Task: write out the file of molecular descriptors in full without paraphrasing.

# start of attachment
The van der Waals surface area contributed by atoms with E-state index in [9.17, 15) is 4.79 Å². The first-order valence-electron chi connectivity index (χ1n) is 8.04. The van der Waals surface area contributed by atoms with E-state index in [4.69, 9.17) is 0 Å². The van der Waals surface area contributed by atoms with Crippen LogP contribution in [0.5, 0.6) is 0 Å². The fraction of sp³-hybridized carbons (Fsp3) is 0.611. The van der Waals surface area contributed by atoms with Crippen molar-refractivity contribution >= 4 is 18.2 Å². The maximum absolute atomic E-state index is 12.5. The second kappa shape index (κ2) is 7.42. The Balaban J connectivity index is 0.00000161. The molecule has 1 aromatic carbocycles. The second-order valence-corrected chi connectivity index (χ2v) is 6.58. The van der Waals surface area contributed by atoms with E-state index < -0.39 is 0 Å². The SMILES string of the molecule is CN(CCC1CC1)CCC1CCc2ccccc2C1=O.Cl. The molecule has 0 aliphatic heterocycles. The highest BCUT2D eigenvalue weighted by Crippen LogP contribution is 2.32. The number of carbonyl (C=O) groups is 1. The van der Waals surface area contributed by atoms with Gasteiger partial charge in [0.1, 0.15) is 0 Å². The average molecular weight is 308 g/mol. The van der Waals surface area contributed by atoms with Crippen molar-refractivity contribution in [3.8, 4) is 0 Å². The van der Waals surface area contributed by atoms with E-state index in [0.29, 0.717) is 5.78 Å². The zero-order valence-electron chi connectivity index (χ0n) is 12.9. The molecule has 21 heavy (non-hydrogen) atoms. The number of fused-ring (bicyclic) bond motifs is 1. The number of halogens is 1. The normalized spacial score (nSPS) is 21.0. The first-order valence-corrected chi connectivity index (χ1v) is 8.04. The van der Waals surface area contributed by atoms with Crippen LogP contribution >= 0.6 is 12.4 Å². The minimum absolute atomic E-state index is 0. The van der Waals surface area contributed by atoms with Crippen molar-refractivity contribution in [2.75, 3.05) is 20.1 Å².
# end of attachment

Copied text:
The van der Waals surface area contributed by atoms with E-state index in [9.17, 15) is 4.79 Å². The first-order valence-electron chi connectivity index (χ1n) is 8.04. The van der Waals surface area contributed by atoms with E-state index in [4.69, 9.17) is 0 Å². The van der Waals surface area contributed by atoms with Crippen LogP contribution in [0.5, 0.6) is 0 Å². The fraction of sp³-hybridized carbons (Fsp3) is 0.611. The van der Waals surface area contributed by atoms with Crippen molar-refractivity contribution >= 4 is 18.2 Å². The maximum absolute atomic E-state index is 12.5. The second kappa shape index (κ2) is 7.42. The Balaban J connectivity index is 0.00000161. The molecule has 1 aromatic carbocycles. The second-order valence-corrected chi connectivity index (χ2v) is 6.58. The van der Waals surface area contributed by atoms with E-state index < -0.39 is 0 Å². The SMILES string of the molecule is CN(CCC1CC1)CCC1CCc2ccccc2C1=O.Cl. The molecule has 0 aliphatic heterocycles. The highest BCUT2D eigenvalue weighted by Crippen LogP contribution is 2.32. The number of carbonyl (C=O) groups is 1. The van der Waals surface area contributed by atoms with Gasteiger partial charge in [0.1, 0.15) is 0 Å². The average molecular weight is 308 g/mol. The van der Waals surface area contributed by atoms with Crippen molar-refractivity contribution in [3.8, 4) is 0 Å². The van der Waals surface area contributed by atoms with E-state index in [0.29, 0.717) is 5.78 Å². The zero-order valence-electron chi connectivity index (χ0n) is 12.9. The molecule has 21 heavy (non-hydrogen) atoms. The number of fused-ring (bicyclic) bond motifs is 1. The number of halogens is 1. The normalized spacial score (nSPS) is 21.0. The first-order valence-corrected chi connectivity index (χ1v) is 8.04. The van der Waals surface area contributed by atoms with Crippen LogP contribution >= 0.6 is 12.4 Å². The minimum absolute atomic E-state index is 0. The van der Waals surface area contributed by atoms with Crippen molar-refractivity contribution in [2.75, 3.05) is 20.1 Å².